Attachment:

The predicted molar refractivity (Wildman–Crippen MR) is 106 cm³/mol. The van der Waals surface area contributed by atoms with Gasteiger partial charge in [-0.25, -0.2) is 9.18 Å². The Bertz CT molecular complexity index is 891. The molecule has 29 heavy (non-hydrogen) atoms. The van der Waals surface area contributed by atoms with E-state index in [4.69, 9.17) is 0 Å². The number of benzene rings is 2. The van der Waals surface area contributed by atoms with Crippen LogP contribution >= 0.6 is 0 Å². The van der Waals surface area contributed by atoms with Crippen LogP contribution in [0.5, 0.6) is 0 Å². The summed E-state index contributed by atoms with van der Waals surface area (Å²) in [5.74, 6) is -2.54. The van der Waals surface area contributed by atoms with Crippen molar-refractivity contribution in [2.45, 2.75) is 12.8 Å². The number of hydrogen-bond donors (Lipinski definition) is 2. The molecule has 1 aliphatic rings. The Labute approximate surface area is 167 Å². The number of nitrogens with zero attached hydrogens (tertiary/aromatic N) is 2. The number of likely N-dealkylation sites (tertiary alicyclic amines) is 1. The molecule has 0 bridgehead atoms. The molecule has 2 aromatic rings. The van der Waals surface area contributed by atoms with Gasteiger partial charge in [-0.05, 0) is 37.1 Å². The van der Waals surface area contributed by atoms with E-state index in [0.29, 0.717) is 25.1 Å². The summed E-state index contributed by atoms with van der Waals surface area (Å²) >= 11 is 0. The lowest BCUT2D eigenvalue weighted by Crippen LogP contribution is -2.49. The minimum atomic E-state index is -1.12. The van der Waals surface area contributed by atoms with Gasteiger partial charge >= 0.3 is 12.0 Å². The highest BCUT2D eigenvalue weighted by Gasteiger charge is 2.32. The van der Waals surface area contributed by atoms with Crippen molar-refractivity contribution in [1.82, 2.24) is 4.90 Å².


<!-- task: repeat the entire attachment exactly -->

The predicted molar refractivity (Wildman–Crippen MR) is 106 cm³/mol. The van der Waals surface area contributed by atoms with Gasteiger partial charge in [-0.25, -0.2) is 9.18 Å². The Bertz CT molecular complexity index is 891. The molecule has 29 heavy (non-hydrogen) atoms. The van der Waals surface area contributed by atoms with E-state index in [4.69, 9.17) is 0 Å². The number of benzene rings is 2. The van der Waals surface area contributed by atoms with Crippen LogP contribution >= 0.6 is 0 Å². The van der Waals surface area contributed by atoms with Crippen LogP contribution in [0.5, 0.6) is 0 Å². The summed E-state index contributed by atoms with van der Waals surface area (Å²) in [5.74, 6) is -2.54. The van der Waals surface area contributed by atoms with Crippen molar-refractivity contribution in [2.45, 2.75) is 12.8 Å². The number of hydrogen-bond donors (Lipinski definition) is 2. The molecule has 1 aliphatic rings. The Labute approximate surface area is 167 Å². The number of nitrogens with zero attached hydrogens (tertiary/aromatic N) is 2. The number of likely N-dealkylation sites (tertiary alicyclic amines) is 1. The molecule has 0 bridgehead atoms. The molecule has 2 aromatic rings. The van der Waals surface area contributed by atoms with Gasteiger partial charge in [-0.05, 0) is 37.1 Å². The van der Waals surface area contributed by atoms with E-state index in [0.29, 0.717) is 25.1 Å². The summed E-state index contributed by atoms with van der Waals surface area (Å²) >= 11 is 0. The lowest BCUT2D eigenvalue weighted by Crippen LogP contribution is -2.49. The minimum atomic E-state index is -1.12. The van der Waals surface area contributed by atoms with Gasteiger partial charge >= 0.3 is 12.0 Å². The highest BCUT2D eigenvalue weighted by Gasteiger charge is 2.32. The van der Waals surface area contributed by atoms with Crippen molar-refractivity contribution in [1.82, 2.24) is 4.90 Å².